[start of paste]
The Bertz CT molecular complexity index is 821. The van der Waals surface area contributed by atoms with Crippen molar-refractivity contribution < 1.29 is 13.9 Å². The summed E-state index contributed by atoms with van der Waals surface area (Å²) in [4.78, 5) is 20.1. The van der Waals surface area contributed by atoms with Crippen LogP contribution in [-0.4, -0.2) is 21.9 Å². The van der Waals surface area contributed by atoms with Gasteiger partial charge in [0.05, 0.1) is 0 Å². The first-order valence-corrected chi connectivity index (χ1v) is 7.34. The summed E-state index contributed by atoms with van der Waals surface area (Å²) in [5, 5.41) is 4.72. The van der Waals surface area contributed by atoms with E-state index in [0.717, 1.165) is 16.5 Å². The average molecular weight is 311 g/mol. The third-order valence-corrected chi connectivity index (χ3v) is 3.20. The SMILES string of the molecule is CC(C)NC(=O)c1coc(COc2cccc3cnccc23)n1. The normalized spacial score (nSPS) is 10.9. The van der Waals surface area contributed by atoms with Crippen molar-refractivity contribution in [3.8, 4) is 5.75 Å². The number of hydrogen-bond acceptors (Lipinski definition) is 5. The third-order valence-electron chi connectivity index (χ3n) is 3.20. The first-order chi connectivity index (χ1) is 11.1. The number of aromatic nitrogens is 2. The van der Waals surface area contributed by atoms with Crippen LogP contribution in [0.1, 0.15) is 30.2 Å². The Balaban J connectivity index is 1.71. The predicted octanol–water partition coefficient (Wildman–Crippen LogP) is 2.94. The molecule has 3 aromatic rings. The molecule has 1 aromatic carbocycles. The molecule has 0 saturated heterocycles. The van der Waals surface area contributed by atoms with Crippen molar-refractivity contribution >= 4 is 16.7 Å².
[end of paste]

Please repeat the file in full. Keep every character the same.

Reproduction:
The Bertz CT molecular complexity index is 821. The van der Waals surface area contributed by atoms with Crippen molar-refractivity contribution < 1.29 is 13.9 Å². The summed E-state index contributed by atoms with van der Waals surface area (Å²) in [4.78, 5) is 20.1. The van der Waals surface area contributed by atoms with Crippen LogP contribution in [-0.4, -0.2) is 21.9 Å². The van der Waals surface area contributed by atoms with Gasteiger partial charge in [0.05, 0.1) is 0 Å². The first-order valence-corrected chi connectivity index (χ1v) is 7.34. The summed E-state index contributed by atoms with van der Waals surface area (Å²) in [5, 5.41) is 4.72. The van der Waals surface area contributed by atoms with E-state index in [0.717, 1.165) is 16.5 Å². The average molecular weight is 311 g/mol. The third-order valence-corrected chi connectivity index (χ3v) is 3.20. The SMILES string of the molecule is CC(C)NC(=O)c1coc(COc2cccc3cnccc23)n1. The normalized spacial score (nSPS) is 10.9. The van der Waals surface area contributed by atoms with Crippen molar-refractivity contribution in [3.8, 4) is 5.75 Å². The number of hydrogen-bond acceptors (Lipinski definition) is 5. The third-order valence-electron chi connectivity index (χ3n) is 3.20. The first-order chi connectivity index (χ1) is 11.1. The number of aromatic nitrogens is 2. The van der Waals surface area contributed by atoms with Crippen LogP contribution in [0.1, 0.15) is 30.2 Å². The Balaban J connectivity index is 1.71. The predicted octanol–water partition coefficient (Wildman–Crippen LogP) is 2.94. The molecule has 3 aromatic rings. The molecule has 1 aromatic carbocycles. The molecule has 0 saturated heterocycles. The van der Waals surface area contributed by atoms with Crippen molar-refractivity contribution >= 4 is 16.7 Å².